Deepviz += python | Deepviz SDK lands on PyPI

Today is another wonderful day here at our office, as it’s finally time to release our Python SDK library to provide users with a quick way to include our Deepviz technologies into already existing projects and platforms.

Since we went live in public beta with Deepviz in the last November, we mainly focused on the infrastructure to make it stable and able to handle peak loads. We are now able to successfully process 150.000 samples / day and the infrastructure is designed to scale as needed – the sky is the limit!

But this is not the only thing we worked on. We have now experimental support for 64bit PE files! You can upload 64bit PE files and they will be processed along with 32bit PE files.

One more thing: we worked hard to cleanup, refactor, optimize our set of REST APIs which allow everyone to quickly interact with Deepviz services and integrate our Threat Intelligence and Malware Analyzer services into existing platforms. Yet it is not enough, we want to make Deepviz integration as straightforward and painless as possible. Today we’re landing on the Python world with our python-deepviz library.

Python-deepviz is a free library released under MIT license and hosted on the PyPi repository. The library is still in beta – more functionalities will be added soon – but it will allow you to easily upload and download samples as well as retrieve analysis reports and, last but not least, play with our threat intelligence platform!

It is as simple as registering a free Deepviz account and installing the library using pip:


pip install python-deepviz


Once done, and once you have retrieved your API key from your account profile, you’re ready to go! While we’re in beta, all API keys have unlimited access to Threat Intel APIs, unlimited access to Sandbox analysis reports APIs, 500 sample submissions and 20 sample downloads per month.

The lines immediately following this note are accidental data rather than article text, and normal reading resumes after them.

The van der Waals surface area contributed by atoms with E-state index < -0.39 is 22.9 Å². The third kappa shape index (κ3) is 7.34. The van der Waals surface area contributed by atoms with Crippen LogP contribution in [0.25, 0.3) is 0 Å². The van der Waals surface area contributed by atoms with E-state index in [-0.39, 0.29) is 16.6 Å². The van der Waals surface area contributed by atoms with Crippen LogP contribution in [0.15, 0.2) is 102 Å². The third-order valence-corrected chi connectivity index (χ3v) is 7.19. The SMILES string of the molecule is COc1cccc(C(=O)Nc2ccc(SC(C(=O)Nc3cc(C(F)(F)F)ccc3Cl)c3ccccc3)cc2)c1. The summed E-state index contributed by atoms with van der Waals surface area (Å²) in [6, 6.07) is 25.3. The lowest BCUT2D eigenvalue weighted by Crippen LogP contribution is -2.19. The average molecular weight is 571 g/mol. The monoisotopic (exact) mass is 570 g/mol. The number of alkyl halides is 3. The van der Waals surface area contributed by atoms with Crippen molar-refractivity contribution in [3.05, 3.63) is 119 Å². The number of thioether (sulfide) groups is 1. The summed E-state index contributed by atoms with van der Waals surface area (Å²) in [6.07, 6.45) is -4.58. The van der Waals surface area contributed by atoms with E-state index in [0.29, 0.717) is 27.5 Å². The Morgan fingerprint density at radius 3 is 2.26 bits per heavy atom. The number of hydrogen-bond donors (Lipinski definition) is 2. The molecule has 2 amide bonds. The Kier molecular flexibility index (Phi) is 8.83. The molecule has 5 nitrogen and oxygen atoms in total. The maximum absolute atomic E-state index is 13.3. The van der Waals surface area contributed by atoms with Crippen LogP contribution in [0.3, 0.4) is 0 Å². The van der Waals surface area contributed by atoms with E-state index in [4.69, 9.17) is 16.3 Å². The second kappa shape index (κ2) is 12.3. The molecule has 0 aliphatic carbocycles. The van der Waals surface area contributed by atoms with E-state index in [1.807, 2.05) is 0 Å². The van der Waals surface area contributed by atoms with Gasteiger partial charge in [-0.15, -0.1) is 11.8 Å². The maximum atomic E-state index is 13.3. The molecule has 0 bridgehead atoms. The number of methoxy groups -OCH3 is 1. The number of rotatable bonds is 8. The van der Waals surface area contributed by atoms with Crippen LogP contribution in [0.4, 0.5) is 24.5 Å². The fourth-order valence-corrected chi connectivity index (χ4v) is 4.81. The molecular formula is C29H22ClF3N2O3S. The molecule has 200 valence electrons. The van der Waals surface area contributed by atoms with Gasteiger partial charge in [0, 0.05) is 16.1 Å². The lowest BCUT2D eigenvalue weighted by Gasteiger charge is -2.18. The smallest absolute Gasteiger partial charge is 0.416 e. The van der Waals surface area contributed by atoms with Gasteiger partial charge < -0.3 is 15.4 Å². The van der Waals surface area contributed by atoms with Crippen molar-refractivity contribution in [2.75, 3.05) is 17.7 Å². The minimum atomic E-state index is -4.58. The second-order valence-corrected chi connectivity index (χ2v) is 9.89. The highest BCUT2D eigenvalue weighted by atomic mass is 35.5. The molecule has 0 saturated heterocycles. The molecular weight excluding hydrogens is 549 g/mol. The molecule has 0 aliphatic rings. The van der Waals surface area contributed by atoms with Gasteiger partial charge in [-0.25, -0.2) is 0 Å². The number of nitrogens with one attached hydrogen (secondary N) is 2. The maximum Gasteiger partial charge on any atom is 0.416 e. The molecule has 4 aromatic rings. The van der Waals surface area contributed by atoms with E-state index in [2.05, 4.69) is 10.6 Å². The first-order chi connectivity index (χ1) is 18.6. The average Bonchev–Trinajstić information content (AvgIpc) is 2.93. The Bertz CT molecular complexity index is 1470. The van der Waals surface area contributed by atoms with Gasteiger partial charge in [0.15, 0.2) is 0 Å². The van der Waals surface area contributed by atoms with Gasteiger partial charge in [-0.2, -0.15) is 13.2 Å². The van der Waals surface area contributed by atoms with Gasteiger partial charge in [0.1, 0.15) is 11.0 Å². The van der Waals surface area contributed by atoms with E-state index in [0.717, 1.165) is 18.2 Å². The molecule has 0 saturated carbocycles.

Below are some examples of what you can do with our python SDK.

  • Upload a sample and wait for the scan to complete, then retrieve the report analysis:

from deepviz import sandbox
import hashlib
import time

API = "0000000000000";
sbx = sandbox.Sandbox()

_hash = hashlib.md5(open("malware.exe", 'rb').read()).hexdigest()

sbx.upload_sample(path="malware.exe", api_key=API)
result = sbx.sample_result(md5=_hash, api_key=API)

if result.status != 'success':
    print result.msg
    while "No result found" in result.msg:
        print "not ready"
        result = sbx.sample_result(md5=_hash, api_key=API)

    print "Detection: %s" % result.msg['classification']['result']
    print "Accuracy:  %s" % result.msg['classification']['accuracy']


  • Or you may want to retrieve our full scan report:

from deepviz import sandbox

API = "0000000000000"

sbx = sandbox.Sandbox()
result = sbx.sample_report(md5="00000000000000000000000000000000",
f = open("report.txt", "wb")


  • But you can also download parts of the report, in this case you can use our filters:

And run the following query (just an example if we want to retrieve rules matched, network connections and classification):

API = "0000000000000"
sbx = sandbox.Sandbox()

_hash = "00000000000000000000000000"
result = sbx.sample_report(md5=_hash,
                           filters=["rules", "network_ip", "classification"])
print result.msg


	u'rules': [u'dropExe',
	u'network_ip': {
		u'UDP': [],
		u'TCP': [u'',
	u'classification': {
		u'result': u'Malware',
		u'accuracy': 95.5

About our Threat Intelligence SDK, you can query our database for domains, IP data as well as run generic and more detailed searches.

  • Let’s retrieve details for a specific IP and a specific domain:


from deepviz import intel
ThreatIntel = intel.Intel()
result = ThreatIntel.ip_info(api_key=API, ip=["", ""])
print result.msg

from deepviz import intel